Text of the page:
Trial rules out intravenous iron therapy as preoperative treatment for patients with anaemia before major surgery
A landmark trial funded and supported by NIHR has found that a common global procedure of giving anaemic patients intravenous iron therapy before major surgery gives little benefit.
Researchers led by a team at University College London (UCL) found that the treatment - which is routinely administered worldwide - did not reduce the need for blood transfusions or the risk of death among patients with anaemia undergoing major abdominal surgery.
Now results of the PREVENTT study, which is the first randomised controlled trial of its kind to evaluate the therapy, are published in the Lancet.
Preoperative anaemia affects around 30-60% of all patients undergoing major elective surgery, with hundreds of thousands of people affected globally each year.The condition is associated with an increased need for blood transfusion, postoperative complications and longer stays in hospital after major surgery.
Over the last decade hospitals around the world have given intravenous iron to these patients in advance of their operations, based on global recommendations. But this procedure has never been tested in a large trial.
The study was carried out in 46 UK centres, where 487 patients were randomised, with half receiving intravenous iron and the others given a placebo of saline solution, 10-42 days before surgery.
Death or blood transfusion occurred in 67 (28%) of the 237 patients in the placebo group and 69 (29%) of the 237 patients in the intravenous iron group (13 patients dropped out in total). There were 111 blood transfusions in the placebo group and 105 in the intravenous iron group. Researchers concluded that preoperative intravenous iron was “non-superior” to placebo.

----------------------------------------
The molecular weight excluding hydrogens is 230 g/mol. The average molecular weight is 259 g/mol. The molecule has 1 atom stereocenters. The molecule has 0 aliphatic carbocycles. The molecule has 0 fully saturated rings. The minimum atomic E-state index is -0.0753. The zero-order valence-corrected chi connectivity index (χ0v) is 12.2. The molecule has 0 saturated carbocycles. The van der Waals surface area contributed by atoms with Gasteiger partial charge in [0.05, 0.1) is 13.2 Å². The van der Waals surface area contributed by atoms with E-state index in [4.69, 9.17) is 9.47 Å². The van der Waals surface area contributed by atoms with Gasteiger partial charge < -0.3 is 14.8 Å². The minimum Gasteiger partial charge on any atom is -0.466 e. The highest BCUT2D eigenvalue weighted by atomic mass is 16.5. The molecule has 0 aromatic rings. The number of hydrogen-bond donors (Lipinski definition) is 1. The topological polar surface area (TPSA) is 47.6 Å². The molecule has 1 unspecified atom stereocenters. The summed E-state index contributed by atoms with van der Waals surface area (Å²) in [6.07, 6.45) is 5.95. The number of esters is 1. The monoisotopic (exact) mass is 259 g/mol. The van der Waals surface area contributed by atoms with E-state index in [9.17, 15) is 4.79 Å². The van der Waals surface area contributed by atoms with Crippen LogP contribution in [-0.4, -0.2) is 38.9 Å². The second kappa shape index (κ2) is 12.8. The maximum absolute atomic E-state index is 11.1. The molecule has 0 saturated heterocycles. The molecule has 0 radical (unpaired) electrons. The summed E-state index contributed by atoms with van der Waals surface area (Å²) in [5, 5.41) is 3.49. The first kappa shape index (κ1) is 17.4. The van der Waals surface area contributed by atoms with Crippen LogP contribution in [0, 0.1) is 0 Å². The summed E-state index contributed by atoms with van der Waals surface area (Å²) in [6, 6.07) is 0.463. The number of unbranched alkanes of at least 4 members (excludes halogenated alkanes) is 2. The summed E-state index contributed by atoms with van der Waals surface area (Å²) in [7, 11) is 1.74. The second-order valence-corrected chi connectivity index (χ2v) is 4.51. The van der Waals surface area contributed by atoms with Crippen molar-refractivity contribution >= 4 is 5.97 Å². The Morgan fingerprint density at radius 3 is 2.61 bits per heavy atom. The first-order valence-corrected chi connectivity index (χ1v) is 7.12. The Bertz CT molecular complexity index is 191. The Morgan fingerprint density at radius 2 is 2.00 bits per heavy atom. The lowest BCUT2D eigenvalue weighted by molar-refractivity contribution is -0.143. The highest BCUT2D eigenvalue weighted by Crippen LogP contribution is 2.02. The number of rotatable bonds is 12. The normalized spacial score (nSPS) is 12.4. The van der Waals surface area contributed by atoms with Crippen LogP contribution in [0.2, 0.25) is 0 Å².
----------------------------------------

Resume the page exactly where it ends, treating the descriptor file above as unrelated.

Chief Investigator Toby Richards, Professor of Surgery at UCL and the University of Western Australia (UWA), said: “Each year, hundreds of thousands of people around the world with preoperative anaemia are receiving intravenous iron before undergoing surgery. But this trial, the largest of its kind, shows that this treatment doesn’t reduce mortality or the need for blood transfusions.
"At a time when the physical and emotional demands on pre-operative patients are already considerable, being able to reduce the number of treatments they have to go through will hopefully make their experience less stressful."
Professor Hywel Williams, Director of the NIHR’s Health Technology Assessment (HTA) Programme, which funded the study, said: “This study contains important evidence that could save considerable time and cost and significantly change medical practice in the UK and beyond.
"It’s reassuring that even in this era of COVID-19 studies such as this can continue, and as it has with COVID-19, UK research once again contributes to the sum total of scientific knowledge"
The study also involved researchers from London School of Hygiene & Tropical Medicine and was supported by the NIHR’s Clinical Research Network (CRN).
Read more about the study on the NIHR Funding and Awards website.